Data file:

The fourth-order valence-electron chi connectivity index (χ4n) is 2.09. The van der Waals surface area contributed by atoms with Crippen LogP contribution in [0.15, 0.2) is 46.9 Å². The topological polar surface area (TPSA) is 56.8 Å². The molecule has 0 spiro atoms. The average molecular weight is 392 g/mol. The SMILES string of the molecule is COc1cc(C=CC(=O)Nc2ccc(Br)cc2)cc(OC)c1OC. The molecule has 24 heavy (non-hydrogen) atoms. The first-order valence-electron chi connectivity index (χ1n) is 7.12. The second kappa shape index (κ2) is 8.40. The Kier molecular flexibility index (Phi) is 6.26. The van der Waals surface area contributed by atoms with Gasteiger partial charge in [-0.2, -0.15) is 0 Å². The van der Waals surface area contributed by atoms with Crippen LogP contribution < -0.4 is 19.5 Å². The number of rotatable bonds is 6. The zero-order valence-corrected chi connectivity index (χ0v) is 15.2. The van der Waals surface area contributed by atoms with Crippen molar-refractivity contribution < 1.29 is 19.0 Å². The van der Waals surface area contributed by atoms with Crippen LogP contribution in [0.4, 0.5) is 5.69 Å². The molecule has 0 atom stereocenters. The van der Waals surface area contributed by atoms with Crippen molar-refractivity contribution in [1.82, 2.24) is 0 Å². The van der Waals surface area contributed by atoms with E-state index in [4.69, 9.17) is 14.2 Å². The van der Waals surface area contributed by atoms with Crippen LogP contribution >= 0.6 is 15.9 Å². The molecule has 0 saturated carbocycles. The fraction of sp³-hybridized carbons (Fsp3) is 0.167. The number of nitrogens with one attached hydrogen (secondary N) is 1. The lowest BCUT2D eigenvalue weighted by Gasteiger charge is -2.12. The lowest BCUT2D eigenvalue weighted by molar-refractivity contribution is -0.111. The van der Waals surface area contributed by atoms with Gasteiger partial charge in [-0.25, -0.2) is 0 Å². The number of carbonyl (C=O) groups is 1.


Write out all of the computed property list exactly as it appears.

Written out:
The fourth-order valence-electron chi connectivity index (χ4n) is 2.09. The van der Waals surface area contributed by atoms with Crippen LogP contribution in [0.15, 0.2) is 46.9 Å². The topological polar surface area (TPSA) is 56.8 Å². The molecule has 0 spiro atoms. The average molecular weight is 392 g/mol. The SMILES string of the molecule is COc1cc(C=CC(=O)Nc2ccc(Br)cc2)cc(OC)c1OC. The molecule has 24 heavy (non-hydrogen) atoms. The first-order valence-electron chi connectivity index (χ1n) is 7.12. The second kappa shape index (κ2) is 8.40. The Kier molecular flexibility index (Phi) is 6.26. The van der Waals surface area contributed by atoms with Gasteiger partial charge in [-0.2, -0.15) is 0 Å². The van der Waals surface area contributed by atoms with Crippen LogP contribution < -0.4 is 19.5 Å². The number of rotatable bonds is 6. The zero-order valence-corrected chi connectivity index (χ0v) is 15.2. The van der Waals surface area contributed by atoms with Crippen molar-refractivity contribution < 1.29 is 19.0 Å². The van der Waals surface area contributed by atoms with Crippen LogP contribution in [0.4, 0.5) is 5.69 Å². The molecule has 0 atom stereocenters. The van der Waals surface area contributed by atoms with Crippen molar-refractivity contribution in [1.82, 2.24) is 0 Å². The van der Waals surface area contributed by atoms with E-state index in [4.69, 9.17) is 14.2 Å². The van der Waals surface area contributed by atoms with Crippen LogP contribution >= 0.6 is 15.9 Å². The molecule has 0 saturated carbocycles. The fraction of sp³-hybridized carbons (Fsp3) is 0.167. The number of nitrogens with one attached hydrogen (secondary N) is 1. The lowest BCUT2D eigenvalue weighted by Gasteiger charge is -2.12. The lowest BCUT2D eigenvalue weighted by molar-refractivity contribution is -0.111. The van der Waals surface area contributed by atoms with Gasteiger partial charge in [-0.25, -0.2) is 0 Å². The number of carbonyl (C=O) groups is 1.